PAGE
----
|Student:||Lydia Marleny Prieto Leon|
|Timeline:||August 2014 - 30 September 2019|
This research evaluates school admission strategies from a decision making perspective. Part of the education policy of the US government is the school choice plan. In such a plan, families express preferences over the schools their children want to attend. However, it is not always possible to assign each student to their first preference school, because school districts are also facing priorities set up by local policy-makers and assign children to schools according to some objectives, targeting a desired balance across race, socio-economic background, and/or ability dimensions across schools.
There is evidence that the geographical location is a key factor for understanding the impact of choice in the school system. However, the geography of education provision and the interactions with differences in spatial patterns of educational demand and the socio-economic characteristics of students and their families need to be further studied. The focus of most research is on either supply or demand, or on matching, but not on integrating those. The interrelations between these three components, supply, demand and matching, have not yet been fully analyzed. Research focuses on models that allow enrollment simulations and multiple scenario comparison, however most of these models show results using numbers and text, difficult to understand by planners. Existing models that support school choice neither allow users to interact with the system, nor allow intuitive exploration and changes in weights and impacts of the alternatives.
The main goal of this research is to understand how the suitability of different school admission strategies can be evaluated, by incorporating student and school preferences, in the context of a decision making framework. Through the analysis of school choice in magnet elementary schools in one large School District in Florida, USA, this research aims to design a Multi-criteria Decision Support System (MDSS) for student placement. This MDSS will deliver an easy visualization, analysis and exploration of data and provide insights into the design of student placements strategies.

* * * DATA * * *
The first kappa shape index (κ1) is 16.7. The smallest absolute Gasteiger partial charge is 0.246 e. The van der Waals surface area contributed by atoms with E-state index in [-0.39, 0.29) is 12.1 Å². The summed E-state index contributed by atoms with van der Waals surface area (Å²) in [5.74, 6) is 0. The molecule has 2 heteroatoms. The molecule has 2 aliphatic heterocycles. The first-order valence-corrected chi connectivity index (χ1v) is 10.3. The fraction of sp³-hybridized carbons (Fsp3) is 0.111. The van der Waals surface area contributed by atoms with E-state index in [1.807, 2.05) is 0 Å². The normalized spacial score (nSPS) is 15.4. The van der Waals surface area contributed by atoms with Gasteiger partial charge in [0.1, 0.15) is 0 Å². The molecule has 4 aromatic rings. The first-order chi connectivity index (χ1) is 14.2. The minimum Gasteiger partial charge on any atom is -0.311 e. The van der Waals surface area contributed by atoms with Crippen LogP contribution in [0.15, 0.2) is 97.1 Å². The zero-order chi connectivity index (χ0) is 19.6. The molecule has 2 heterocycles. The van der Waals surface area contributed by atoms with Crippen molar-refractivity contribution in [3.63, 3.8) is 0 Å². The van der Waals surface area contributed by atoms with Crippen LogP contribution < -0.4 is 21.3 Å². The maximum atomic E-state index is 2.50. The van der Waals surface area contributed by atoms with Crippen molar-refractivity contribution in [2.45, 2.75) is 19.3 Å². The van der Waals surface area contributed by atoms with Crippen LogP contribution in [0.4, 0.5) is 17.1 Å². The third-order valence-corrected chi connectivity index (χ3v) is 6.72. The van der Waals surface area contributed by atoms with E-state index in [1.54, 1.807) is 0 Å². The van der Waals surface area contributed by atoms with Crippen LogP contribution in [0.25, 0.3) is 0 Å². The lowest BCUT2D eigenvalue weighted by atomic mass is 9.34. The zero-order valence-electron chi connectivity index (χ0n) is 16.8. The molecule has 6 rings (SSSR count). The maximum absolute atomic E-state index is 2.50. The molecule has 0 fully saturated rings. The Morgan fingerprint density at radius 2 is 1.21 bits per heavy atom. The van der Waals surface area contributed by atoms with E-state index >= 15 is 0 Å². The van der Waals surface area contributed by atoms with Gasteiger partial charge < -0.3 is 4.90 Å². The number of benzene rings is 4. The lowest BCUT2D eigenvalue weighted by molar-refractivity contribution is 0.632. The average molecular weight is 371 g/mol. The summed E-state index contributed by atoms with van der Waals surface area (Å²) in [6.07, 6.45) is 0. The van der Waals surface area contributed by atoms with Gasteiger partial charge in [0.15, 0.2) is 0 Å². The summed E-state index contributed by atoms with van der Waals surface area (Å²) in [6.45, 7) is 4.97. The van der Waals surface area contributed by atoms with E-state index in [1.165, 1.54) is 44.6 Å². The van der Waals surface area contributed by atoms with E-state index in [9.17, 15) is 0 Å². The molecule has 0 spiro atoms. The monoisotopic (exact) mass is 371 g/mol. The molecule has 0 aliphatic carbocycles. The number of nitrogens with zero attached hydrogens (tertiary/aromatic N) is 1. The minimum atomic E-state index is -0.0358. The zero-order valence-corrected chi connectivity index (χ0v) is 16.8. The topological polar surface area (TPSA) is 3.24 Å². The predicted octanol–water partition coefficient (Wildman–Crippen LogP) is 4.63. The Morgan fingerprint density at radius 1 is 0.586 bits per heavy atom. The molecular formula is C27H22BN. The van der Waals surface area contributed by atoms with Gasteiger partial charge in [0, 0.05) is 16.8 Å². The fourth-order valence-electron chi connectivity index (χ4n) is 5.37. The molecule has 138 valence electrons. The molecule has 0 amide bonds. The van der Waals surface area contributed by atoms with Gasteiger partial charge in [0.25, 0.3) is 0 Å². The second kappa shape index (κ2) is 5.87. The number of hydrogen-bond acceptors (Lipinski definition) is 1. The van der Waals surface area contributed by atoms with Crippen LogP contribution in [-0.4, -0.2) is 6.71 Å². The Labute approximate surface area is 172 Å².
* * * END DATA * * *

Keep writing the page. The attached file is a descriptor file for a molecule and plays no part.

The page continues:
In order to achieve this, there are four specific objectives to be addressed. First, the demand for school locations is measured by deriving the utility values of each student from a Multinomial Logit Discrete Choice Model (MNL) that takes into account capacity constraints and a given school network configuration. Second, school’s preferences are examined by analyzing the impact and suitability of selecting one student to a school using a multi-criteria decision model (MCDM). Schools have a number of available seats and they rank-order applicants according to specific priority criteria that reflects the district’s policies. Third, the mechanism for assigning students to schools is proposed, by building on the algorithm introduced by Gale and Shapley. A second MCDM is formulated, that puts together supply, demand and matching. The last objective embraces the design of a Geo-visual analytics framework for easy visualization, analysis and exploration of data, which provide insights into spatial interactions, geo-visual analysis and scenario comparison.
This research integrates policy, methods and models that might be beneficial for supporting school planners in designing effective educational policy, as well as providing accessibility, transparency and equality to families.
Keywords: school choice, decision support system, student placement, geo-visual analytics, choice modeling, MNL model, MCDM, multi-criteria model.